Make sure you have actually washed the car clean before finishing (draw fingertips across paint).
If necessary, use clay to remove deposits (works well on windows too). Read up on clay at Griotsgarage.com or elsewhere. I think you should limit this to just before a wax job. If the grime is stubborn, use a gentle solvent or clay as appropriate, and rewax.
After the final rinse, do a gentle flowing rinse so that the water sheets off (not a spray, but a smooth flow without a spray nozzle). then dry by dragging the towels across the roof, the hood, the trunk, then the sides, and so on, with increasing attention to detail. To prevent dribbling and spotting, I use a blower to force water out of lamps, grilles, handles, and trim, and then dry each area again as I go around. Keep dyring around and around iteratively to prevent spotting.
Most car washes are to be avoided. Problems: Wheels get scratched by mechanism. High-pressure sprays can scratch paint. Dirty mits cause scratches. Terry towels remove wax and can cause scratches.
Water spotting is a terrible enemy, the bane of dark cars in particular! Park away from lawns where there might be sprinklers. Even washing can cause spots.... Municipal water is often very calcified or acidic (I use two "Calcium Inhibiter Filters" from Arizona Mist/Orbit Irrigation, 800-488-6156-1-4, screwed onto the hose for in-line calcium removal). Even rain water is acidic in some industrial areas.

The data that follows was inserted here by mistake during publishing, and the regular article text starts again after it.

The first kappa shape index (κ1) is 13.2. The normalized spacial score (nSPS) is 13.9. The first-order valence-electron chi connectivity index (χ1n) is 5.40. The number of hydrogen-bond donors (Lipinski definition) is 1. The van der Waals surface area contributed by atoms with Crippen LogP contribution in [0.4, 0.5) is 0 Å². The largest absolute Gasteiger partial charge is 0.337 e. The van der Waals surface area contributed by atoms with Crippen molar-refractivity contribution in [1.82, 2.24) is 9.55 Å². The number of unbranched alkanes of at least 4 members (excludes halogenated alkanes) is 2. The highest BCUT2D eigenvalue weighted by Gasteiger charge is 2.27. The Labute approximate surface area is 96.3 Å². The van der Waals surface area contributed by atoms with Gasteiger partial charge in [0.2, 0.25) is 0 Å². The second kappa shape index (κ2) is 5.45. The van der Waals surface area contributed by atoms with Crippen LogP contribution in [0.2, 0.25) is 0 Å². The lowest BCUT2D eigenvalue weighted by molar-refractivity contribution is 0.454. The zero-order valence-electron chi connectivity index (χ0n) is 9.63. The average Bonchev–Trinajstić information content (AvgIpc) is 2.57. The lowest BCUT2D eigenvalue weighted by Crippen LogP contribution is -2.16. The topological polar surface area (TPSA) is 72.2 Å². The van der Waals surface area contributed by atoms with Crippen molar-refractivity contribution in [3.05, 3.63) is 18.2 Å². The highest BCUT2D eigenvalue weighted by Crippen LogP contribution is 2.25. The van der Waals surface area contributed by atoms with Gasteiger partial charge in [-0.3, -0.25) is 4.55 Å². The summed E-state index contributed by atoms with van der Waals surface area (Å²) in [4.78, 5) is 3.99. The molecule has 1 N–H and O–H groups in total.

Wash as soon as possible after any spotting, like the same day, because it can etch permanently. Remove water spots carefully, first try normal washing, and if that fails, with special products specifically for this purpose, or 50/50% vinegar. Polish only if necessary at this point, and minimally. Either way, you may need to wax again.
Never place a car cover on a dirty car. Never drag the cover across the paint any more than possible. Use the lightest weight, most supple fabric that meets your weather and breathability needs.
Minimize polishes, glazes, and even washing unnecessarily, to avoid the fine scratches, the ones that pick up the light and look like fine parallel lines, concentric circles, or spider webs.
Swirl marks (foggy streaks that seem to have a 3-D quality) have never been a problem for me. They come from misuse of waxes, polishes, glazes, and even poor washing. Over-working the car (as many people on this forum probably do and recommend to others) is to be avoided!
Park far from other cars and walk! Park away from trees that can drop sap droplets or other detritus. (I had a back injury and so used a disabled placard, and that helped avoid door dings or people brushing against your dirty car or setting things on the trunk. The car looks great!) So, get some exercise and walk.
Get a Stongard clear-bra for the front. Audi paint on the bumper chips like crazy. Use a quality installer, don't cheap out on this. Quality materials should be used (3M for example).
See my FAQ
below for a growing car care list of links
and other subjects.